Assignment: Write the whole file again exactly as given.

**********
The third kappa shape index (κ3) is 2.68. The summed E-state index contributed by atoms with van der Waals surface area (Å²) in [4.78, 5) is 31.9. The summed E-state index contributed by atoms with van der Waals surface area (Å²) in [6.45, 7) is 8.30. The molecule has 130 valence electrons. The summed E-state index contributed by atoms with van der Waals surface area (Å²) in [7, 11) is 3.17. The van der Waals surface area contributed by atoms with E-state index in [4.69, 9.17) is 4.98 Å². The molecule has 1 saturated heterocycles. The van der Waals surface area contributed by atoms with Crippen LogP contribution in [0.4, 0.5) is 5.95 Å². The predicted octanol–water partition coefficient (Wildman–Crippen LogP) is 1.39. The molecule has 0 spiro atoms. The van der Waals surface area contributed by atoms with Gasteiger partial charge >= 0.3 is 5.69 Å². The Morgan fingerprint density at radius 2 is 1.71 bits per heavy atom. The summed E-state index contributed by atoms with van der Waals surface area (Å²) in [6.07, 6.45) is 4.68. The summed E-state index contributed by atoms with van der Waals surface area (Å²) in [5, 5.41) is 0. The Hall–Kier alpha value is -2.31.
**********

The third kappa shape index (κ3) is 2.68. The summed E-state index contributed by atoms with van der Waals surface area (Å²) in [4.78, 5) is 31.9. The summed E-state index contributed by atoms with van der Waals surface area (Å²) in [6.45, 7) is 8.30. The molecule has 130 valence electrons. The summed E-state index contributed by atoms with van der Waals surface area (Å²) in [7, 11) is 3.17. The van der Waals surface area contributed by atoms with E-state index in [4.69, 9.17) is 4.98 Å². The molecule has 1 saturated heterocycles. The van der Waals surface area contributed by atoms with Crippen LogP contribution in [0.4, 0.5) is 5.95 Å². The predicted octanol–water partition coefficient (Wildman–Crippen LogP) is 1.39. The molecule has 0 spiro atoms. The van der Waals surface area contributed by atoms with Gasteiger partial charge >= 0.3 is 5.69 Å². The Morgan fingerprint density at radius 2 is 1.71 bits per heavy atom. The summed E-state index contributed by atoms with van der Waals surface area (Å²) in [6.07, 6.45) is 4.68. The summed E-state index contributed by atoms with van der Waals surface area (Å²) in [5, 5.41) is 0. The Hall–Kier alpha value is -2.31.